Yes, in no small part because his complexity of thought, his originality of thought, unintentionally exposes just how little thought the politicians of this country put into their own work—their work, which is to administer and run a country of several hundred million, is exposed as thoughtless? Is there anything in life more frightening to know?

[All right, let’s try to scale it back just a bit. So, the history of feminism is seldom understood, or even looked upon. Without this historical grounding, the concept becomes rather weightless. Yet, one particularly popular definition, that which refers to “equal rights for women”, is easy enough for people to support. This goes a rather long way towards explaining why so many people identify as feminists, but it does not explain why so many people don’t.]

There must be an alternative explanation somewhere, a more troubling definition, one portending an ominous future.

[Presumably, this is the idea that feminism is anti-male, that feminism promotes hatred of men.]

Right. And for the present, the question is not whether feminism promotes such sentiment, but why so many people, including many women, believe that it does.

[Eh, I don’t know if you can ask the second question without asking the first. At some point, you’re going to have to make a determination on the general question, aren’t you?]

Yeah, that’s fair. Again, it depends on what, exactly, feminism is. If we’re talking about something as simple as “equal rights for women”, then no, feminism is not anti-male. The idea that it is would be as ridiculous as the notion that the civil rights movement was anti-white.

[And I think this is where all too many feminists want to end the conversation. Having declared, rather arbitrarily, that feminism is “the promotion of equal rights for women”, they are comfortable declaring that all criticism of such a philosophy is inherently hateful and absurd—and therefore, it is not worth their time to entertain their critics.]

This, of course, is an awful attitude to take. As a politician, you have to answer to your critics. If you don’t, then people will question, rightly, what it is you fear in a simple, innocent conversation. What do you have to hide? What is it about your program that is so sensitive that it cannot bear to be held up to the light?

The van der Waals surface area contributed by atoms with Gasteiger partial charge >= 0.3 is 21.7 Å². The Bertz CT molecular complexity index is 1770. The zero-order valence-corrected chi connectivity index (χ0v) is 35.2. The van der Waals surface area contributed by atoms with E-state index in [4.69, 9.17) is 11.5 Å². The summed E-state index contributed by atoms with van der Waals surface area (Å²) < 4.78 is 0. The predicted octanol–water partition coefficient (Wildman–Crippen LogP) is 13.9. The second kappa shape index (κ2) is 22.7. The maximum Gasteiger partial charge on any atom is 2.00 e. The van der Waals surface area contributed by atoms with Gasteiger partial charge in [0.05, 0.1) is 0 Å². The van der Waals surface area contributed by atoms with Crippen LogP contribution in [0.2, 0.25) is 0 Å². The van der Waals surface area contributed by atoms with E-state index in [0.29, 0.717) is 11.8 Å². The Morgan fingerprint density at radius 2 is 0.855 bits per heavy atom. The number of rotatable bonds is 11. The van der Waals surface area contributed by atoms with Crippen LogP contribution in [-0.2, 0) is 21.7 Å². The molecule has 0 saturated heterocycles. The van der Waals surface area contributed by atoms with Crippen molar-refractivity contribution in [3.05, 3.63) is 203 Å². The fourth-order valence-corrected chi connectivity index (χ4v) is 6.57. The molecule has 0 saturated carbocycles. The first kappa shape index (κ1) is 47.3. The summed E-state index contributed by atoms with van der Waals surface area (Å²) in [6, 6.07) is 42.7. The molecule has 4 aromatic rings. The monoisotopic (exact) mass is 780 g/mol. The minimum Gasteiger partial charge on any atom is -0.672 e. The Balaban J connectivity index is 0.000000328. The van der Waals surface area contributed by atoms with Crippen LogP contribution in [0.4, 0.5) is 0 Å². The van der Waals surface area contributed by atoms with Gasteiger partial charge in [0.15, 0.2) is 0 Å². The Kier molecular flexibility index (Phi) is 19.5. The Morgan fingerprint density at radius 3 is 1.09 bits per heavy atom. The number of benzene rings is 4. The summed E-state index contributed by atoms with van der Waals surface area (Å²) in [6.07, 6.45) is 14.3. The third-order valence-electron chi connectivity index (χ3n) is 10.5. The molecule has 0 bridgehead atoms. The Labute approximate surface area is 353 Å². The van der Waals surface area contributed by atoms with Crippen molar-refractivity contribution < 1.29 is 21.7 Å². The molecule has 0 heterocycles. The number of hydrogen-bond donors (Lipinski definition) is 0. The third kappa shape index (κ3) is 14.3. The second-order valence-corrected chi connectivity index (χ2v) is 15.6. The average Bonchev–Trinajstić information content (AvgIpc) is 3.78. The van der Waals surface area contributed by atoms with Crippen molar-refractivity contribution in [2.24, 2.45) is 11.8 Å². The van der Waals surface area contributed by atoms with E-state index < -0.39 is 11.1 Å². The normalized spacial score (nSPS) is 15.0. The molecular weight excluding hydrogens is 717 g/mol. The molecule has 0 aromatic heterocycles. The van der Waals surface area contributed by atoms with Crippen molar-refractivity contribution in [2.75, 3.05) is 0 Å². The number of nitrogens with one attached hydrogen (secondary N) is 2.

[Hitherto, I’m in agreement with you. My only question is, why does feminism deserve this special attention of yours? After all, we could just as easily talk about how childishly Trump engages with his critics, frequently refusing to answer their questions, and just as often rejecting the evidence they present.]

Based on what I’ve written in the last several weeks, I couldn’t blame you if you thought I was a Republican. However, I don’t identify as a conservative at all; on the contrary, I have spent most of my life supporting progressive causes. Alas, each day I grow exceedingly disappointed with the Left’s response to Trump. Considering the myriad personality disorders afflicting the gentleman in the White House, it shouldn’t be too terribly difficult for people on the Left to present themselves as the intelligent alternative, as the sophisticated, measured, and more thoughtful people.

[And yet . . .]

And yet, much to my dismay, almost all of my fellow liberals have proven themselves to be every bit as aggressive, myopic, bigoted, pretentious, and self-centered as the aforementioned President. It is thoroughly demoralizing to witness, which is probably one reason why so many liberals prefer to cover their eyes and pretend they are upright: in a country that resents nothing so passionately as it does self-knowledge, it is an uncommonly painful bit of business to take a long, sober gaze in the mirror and ask yourself what you are doing.